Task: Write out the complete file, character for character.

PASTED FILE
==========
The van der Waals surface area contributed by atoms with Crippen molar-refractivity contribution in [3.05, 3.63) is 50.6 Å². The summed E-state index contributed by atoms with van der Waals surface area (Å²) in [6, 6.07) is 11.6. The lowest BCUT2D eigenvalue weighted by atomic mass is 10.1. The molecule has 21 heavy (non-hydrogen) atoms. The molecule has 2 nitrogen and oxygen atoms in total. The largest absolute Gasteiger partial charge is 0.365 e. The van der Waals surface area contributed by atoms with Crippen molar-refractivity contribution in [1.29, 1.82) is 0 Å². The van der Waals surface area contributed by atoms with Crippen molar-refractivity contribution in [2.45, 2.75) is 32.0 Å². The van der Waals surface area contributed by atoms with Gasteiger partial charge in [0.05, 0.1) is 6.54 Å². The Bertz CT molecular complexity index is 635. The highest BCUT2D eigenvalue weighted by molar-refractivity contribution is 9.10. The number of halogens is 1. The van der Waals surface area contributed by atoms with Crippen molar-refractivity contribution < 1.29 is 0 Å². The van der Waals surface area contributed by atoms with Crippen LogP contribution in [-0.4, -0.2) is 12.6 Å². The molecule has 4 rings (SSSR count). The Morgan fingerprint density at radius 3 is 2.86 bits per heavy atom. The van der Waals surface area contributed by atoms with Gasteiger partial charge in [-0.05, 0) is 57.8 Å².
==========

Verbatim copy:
The van der Waals surface area contributed by atoms with Crippen molar-refractivity contribution in [3.05, 3.63) is 50.6 Å². The summed E-state index contributed by atoms with van der Waals surface area (Å²) in [6, 6.07) is 11.6. The lowest BCUT2D eigenvalue weighted by atomic mass is 10.1. The molecule has 21 heavy (non-hydrogen) atoms. The molecule has 2 nitrogen and oxygen atoms in total. The largest absolute Gasteiger partial charge is 0.365 e. The van der Waals surface area contributed by atoms with Crippen molar-refractivity contribution in [1.29, 1.82) is 0 Å². The van der Waals surface area contributed by atoms with Crippen molar-refractivity contribution in [2.45, 2.75) is 32.0 Å². The van der Waals surface area contributed by atoms with Gasteiger partial charge in [0.05, 0.1) is 6.54 Å². The Bertz CT molecular complexity index is 635. The highest BCUT2D eigenvalue weighted by molar-refractivity contribution is 9.10. The number of halogens is 1. The van der Waals surface area contributed by atoms with Crippen molar-refractivity contribution < 1.29 is 0 Å². The van der Waals surface area contributed by atoms with Crippen LogP contribution in [-0.4, -0.2) is 12.6 Å². The molecule has 4 rings (SSSR count). The Morgan fingerprint density at radius 3 is 2.86 bits per heavy atom. The van der Waals surface area contributed by atoms with Gasteiger partial charge in [-0.05, 0) is 57.8 Å².